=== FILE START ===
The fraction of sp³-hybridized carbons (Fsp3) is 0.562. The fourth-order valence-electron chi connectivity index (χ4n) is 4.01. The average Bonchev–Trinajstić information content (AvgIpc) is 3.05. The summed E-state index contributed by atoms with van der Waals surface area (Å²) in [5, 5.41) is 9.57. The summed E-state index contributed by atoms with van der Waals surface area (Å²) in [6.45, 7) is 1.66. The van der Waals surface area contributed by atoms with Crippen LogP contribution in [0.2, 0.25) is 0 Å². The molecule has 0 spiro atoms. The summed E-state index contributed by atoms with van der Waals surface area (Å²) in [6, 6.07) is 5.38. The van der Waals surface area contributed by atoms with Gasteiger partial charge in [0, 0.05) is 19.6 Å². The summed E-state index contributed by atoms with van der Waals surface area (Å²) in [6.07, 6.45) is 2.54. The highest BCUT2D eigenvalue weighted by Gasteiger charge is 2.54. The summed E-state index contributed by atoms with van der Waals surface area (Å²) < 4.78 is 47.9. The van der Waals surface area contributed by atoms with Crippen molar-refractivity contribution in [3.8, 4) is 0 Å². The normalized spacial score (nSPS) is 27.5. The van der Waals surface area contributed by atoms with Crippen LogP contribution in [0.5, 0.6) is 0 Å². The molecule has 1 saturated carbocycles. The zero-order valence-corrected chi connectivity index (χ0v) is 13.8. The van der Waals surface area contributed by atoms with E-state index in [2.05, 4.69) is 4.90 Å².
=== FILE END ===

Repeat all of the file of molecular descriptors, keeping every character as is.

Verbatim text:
The fraction of sp³-hybridized carbons (Fsp3) is 0.562. The fourth-order valence-electron chi connectivity index (χ4n) is 4.01. The average Bonchev–Trinajstić information content (AvgIpc) is 3.05. The summed E-state index contributed by atoms with van der Waals surface area (Å²) in [5, 5.41) is 9.57. The summed E-state index contributed by atoms with van der Waals surface area (Å²) in [6.45, 7) is 1.66. The van der Waals surface area contributed by atoms with Crippen LogP contribution in [0.2, 0.25) is 0 Å². The molecule has 0 spiro atoms. The summed E-state index contributed by atoms with van der Waals surface area (Å²) in [6, 6.07) is 5.38. The van der Waals surface area contributed by atoms with Gasteiger partial charge in [0, 0.05) is 19.6 Å². The summed E-state index contributed by atoms with van der Waals surface area (Å²) in [6.07, 6.45) is 2.54. The highest BCUT2D eigenvalue weighted by Gasteiger charge is 2.54. The summed E-state index contributed by atoms with van der Waals surface area (Å²) < 4.78 is 47.9. The van der Waals surface area contributed by atoms with Crippen molar-refractivity contribution in [3.8, 4) is 0 Å². The normalized spacial score (nSPS) is 27.5. The van der Waals surface area contributed by atoms with Crippen LogP contribution in [0.5, 0.6) is 0 Å². The molecule has 1 saturated carbocycles. The zero-order valence-corrected chi connectivity index (χ0v) is 13.8. The van der Waals surface area contributed by atoms with E-state index in [2.05, 4.69) is 4.90 Å².